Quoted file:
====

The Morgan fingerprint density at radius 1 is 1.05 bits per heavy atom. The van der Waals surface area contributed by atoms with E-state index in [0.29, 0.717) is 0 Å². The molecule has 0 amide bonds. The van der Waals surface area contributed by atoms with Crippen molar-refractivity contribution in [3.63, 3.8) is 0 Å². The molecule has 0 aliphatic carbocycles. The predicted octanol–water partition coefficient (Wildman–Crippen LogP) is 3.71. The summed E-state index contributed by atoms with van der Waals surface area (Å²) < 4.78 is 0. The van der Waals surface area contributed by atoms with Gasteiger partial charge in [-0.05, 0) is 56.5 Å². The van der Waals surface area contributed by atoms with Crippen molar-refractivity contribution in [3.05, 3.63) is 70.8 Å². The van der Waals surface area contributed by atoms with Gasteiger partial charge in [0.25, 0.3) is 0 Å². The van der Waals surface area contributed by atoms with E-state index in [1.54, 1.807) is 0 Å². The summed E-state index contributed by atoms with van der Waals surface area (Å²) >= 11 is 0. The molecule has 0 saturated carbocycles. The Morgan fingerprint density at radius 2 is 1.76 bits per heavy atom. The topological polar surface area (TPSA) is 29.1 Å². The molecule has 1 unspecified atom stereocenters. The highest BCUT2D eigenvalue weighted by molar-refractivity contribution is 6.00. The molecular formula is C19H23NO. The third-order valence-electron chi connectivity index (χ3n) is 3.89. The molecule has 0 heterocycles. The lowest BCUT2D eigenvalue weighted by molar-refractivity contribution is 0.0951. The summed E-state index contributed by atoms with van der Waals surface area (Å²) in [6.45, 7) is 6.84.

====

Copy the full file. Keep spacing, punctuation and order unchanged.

The Morgan fingerprint density at radius 1 is 1.05 bits per heavy atom. The van der Waals surface area contributed by atoms with E-state index in [0.29, 0.717) is 0 Å². The molecule has 0 amide bonds. The van der Waals surface area contributed by atoms with Crippen molar-refractivity contribution in [3.63, 3.8) is 0 Å². The molecule has 0 aliphatic carbocycles. The predicted octanol–water partition coefficient (Wildman–Crippen LogP) is 3.71. The summed E-state index contributed by atoms with van der Waals surface area (Å²) < 4.78 is 0. The van der Waals surface area contributed by atoms with Gasteiger partial charge in [-0.05, 0) is 56.5 Å². The van der Waals surface area contributed by atoms with Crippen molar-refractivity contribution in [3.05, 3.63) is 70.8 Å². The van der Waals surface area contributed by atoms with Gasteiger partial charge in [0.25, 0.3) is 0 Å². The van der Waals surface area contributed by atoms with E-state index in [1.54, 1.807) is 0 Å². The summed E-state index contributed by atoms with van der Waals surface area (Å²) >= 11 is 0. The molecule has 0 saturated carbocycles. The Morgan fingerprint density at radius 2 is 1.76 bits per heavy atom. The topological polar surface area (TPSA) is 29.1 Å². The molecule has 1 unspecified atom stereocenters. The highest BCUT2D eigenvalue weighted by molar-refractivity contribution is 6.00. The molecular formula is C19H23NO. The third-order valence-electron chi connectivity index (χ3n) is 3.89. The molecule has 0 heterocycles. The lowest BCUT2D eigenvalue weighted by molar-refractivity contribution is 0.0951. The summed E-state index contributed by atoms with van der Waals surface area (Å²) in [6.45, 7) is 6.84.